Safety is a shared responsibility. To that end, CDMCS members submit quarterly safety statistics, detailing the nature of injuries and the body parts impacted. This information reveals incident and injury trends that drive the council’s activities. For example, statistical analyses objectively revealed that hand injuries are the second most common injury, while working on dredging and support vessels, only surpassed by back and soft tissue injuries. CDMCS’s response was the creation of a comprehensive training video on hand safety awareness and hazard prevention, which has already been widely incorporated into safety management training programs across the country. See the article in the IDR January/February 2018 issue, page 24.

CDMCS has also produced a collection of documents entitled, “The Good Catch Series,” designed to remind on-site employees to be proactive about safety and take appropriate precautions to prevent serious injuries. In conjunction with job site safety posters and toolbox topics, this new resource expands the CDMCS archive of member benefits and builds out its new website.

“Best practices in safety are indeed scalable to companies of all sizes,” said Co-Chair Devon Carlock, who has made it a priority from day one to present new ideas, technology and safety procedures, which were successfully implemented at Cottrell Contracting to a broad group of large, medium and small contractors for consideration and implementation. The use of unmanned aerial vehicles, radio frequency identification (RFID) locate sensors, and improved hand, face and head protection have all been demonstrated and discussed at CDMCS quarterly meetings.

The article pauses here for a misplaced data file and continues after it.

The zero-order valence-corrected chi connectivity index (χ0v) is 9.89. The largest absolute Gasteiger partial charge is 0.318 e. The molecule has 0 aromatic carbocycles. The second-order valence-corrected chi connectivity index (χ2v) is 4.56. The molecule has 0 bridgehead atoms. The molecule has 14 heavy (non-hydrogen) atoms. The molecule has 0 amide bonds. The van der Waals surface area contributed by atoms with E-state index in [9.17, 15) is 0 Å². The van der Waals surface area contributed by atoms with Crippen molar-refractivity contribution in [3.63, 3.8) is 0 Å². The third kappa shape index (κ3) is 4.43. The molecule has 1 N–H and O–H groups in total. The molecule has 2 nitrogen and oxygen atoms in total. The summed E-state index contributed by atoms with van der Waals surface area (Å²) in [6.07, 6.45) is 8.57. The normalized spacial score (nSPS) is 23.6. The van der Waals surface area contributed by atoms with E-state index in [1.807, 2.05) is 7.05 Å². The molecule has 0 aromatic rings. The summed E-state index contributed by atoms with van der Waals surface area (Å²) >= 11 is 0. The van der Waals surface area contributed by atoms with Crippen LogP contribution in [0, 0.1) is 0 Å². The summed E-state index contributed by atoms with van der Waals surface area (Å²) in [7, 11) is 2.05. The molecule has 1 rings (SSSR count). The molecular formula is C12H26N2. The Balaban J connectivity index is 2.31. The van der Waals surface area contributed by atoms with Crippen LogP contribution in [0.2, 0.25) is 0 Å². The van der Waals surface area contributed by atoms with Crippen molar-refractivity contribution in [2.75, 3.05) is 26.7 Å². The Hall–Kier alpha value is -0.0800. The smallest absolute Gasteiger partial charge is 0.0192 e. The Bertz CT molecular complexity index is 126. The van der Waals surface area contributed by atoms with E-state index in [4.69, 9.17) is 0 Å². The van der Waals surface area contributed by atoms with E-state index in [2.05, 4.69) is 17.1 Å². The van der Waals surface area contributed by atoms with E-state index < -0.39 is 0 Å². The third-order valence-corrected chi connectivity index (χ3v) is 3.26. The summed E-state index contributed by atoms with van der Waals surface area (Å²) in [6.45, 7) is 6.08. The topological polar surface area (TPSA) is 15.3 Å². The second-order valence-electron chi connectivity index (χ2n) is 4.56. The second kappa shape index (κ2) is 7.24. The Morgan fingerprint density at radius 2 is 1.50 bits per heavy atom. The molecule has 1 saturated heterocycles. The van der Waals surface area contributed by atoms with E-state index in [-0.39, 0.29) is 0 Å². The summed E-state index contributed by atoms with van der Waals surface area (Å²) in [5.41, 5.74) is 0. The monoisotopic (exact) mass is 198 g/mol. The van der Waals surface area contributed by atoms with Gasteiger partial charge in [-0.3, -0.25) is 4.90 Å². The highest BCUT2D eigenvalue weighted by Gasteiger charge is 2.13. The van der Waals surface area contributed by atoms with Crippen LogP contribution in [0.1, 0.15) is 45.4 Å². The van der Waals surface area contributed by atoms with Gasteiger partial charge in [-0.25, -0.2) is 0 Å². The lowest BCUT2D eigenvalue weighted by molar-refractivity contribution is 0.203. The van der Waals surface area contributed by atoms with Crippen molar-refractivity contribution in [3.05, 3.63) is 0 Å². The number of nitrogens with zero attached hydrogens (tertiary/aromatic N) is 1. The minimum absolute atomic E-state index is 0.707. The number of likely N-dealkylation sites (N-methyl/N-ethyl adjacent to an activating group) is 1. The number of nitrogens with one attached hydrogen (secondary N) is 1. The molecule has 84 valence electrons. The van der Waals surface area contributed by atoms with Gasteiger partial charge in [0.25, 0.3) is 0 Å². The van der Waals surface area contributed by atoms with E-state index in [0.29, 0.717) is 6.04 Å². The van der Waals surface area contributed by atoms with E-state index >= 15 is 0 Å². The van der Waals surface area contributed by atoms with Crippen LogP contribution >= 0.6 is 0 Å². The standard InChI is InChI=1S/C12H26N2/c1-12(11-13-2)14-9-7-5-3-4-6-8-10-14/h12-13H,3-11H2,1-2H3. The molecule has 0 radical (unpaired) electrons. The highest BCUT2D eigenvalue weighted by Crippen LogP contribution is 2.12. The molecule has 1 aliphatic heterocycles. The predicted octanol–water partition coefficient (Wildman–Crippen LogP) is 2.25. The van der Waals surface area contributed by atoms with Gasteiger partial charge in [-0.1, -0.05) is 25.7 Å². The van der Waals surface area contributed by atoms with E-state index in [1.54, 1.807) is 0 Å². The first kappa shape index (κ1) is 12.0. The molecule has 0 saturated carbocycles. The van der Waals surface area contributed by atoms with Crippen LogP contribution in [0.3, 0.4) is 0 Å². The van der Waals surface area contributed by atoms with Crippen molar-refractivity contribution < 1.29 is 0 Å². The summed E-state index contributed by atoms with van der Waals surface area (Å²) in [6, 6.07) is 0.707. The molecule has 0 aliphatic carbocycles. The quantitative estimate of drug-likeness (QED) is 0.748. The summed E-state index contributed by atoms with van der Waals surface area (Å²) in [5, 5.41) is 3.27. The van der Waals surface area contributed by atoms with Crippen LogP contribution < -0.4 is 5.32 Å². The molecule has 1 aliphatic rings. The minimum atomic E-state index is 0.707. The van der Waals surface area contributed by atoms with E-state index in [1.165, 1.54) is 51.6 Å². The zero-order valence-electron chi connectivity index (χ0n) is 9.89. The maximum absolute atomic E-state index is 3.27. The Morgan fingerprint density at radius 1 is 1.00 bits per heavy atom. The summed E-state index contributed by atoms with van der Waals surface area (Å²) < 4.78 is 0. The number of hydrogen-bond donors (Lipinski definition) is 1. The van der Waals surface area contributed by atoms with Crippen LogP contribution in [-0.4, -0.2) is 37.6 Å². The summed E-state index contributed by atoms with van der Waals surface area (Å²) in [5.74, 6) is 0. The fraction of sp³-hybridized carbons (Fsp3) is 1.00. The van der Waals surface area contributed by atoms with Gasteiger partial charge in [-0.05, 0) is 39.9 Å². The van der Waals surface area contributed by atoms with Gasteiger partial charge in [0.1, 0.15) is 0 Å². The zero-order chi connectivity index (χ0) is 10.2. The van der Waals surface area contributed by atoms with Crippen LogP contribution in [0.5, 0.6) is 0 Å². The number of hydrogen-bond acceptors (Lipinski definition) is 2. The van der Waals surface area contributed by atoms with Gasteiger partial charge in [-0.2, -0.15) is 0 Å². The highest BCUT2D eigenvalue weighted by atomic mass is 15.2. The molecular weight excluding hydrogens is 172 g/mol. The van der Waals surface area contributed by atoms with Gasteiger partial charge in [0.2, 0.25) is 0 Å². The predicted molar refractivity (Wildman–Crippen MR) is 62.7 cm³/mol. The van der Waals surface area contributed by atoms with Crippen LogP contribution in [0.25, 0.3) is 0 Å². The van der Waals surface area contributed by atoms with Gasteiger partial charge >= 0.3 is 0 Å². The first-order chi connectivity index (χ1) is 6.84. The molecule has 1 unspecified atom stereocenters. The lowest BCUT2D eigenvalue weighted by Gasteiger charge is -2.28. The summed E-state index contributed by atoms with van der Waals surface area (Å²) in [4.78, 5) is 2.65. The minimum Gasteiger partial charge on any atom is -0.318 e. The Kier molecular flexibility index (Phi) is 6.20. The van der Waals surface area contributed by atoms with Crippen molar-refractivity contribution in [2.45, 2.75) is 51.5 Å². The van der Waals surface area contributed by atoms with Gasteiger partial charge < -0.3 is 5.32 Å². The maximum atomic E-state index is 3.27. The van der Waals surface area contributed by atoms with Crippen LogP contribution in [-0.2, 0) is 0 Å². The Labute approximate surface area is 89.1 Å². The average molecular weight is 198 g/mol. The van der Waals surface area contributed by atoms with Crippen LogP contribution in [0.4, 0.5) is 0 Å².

Carlock pointed out, “Having the forum to discuss seasonal weather restrictions and hazards, SSHO qualifications, and a multitude of other topics with Corps leadership has been an invaluable resource for Cottrell and fellow CDMCS members.”

Future Council Actions
During this year the council intends to focus on fatigue management, ergonomics, and drug and alcohol abuse. They are also ready to partner with the Corps on the next rewrite of the EM385-1-1 Safety Manual, a process that occurs approximately once every five years.
Most importantly, however, CDMCS members are seeking dramatic and meaningful improvements to the lack of accurate underwater pipeline and utility documentation available to contractors working on Corps dredging projects, the seriousness of which was underscored by the recent natural gas pipeline strike near Port O’Connor, Texas, on April 17. See the story on this page.

The Corps, the Coast Guard, the Pipeline and Hazardous Materials Safety Administration, part of the Department of Transportation (PHMSA-DOT), GulfSafe, and the Coastal and Marine Operators (CAMO) attended the next CDMCS quarterly meeting on May 16 in Washington, D.C. to discuss a path forward for better coordination and proper documentation of existing and future lines. Participation from the American Waterways Operators and the American National Standards Institute (ANSI) rounded out the agenda.
In addition, the council has announced that it will begin annual awards recognizing individuals and companies for displaying exemplary leadership in safety. Recipients of the CDMCS Leadership in Safety Awards will be honored at the Annual CDMCS Safety Awards Dinner in the fall of 2018.

To learn more about CDMCS, visit CDMCS.org and stop by their booth (#78) at the Western Dredging Association (WEDA) Dredging Summit and Expo this June in Norfolk, Virginia.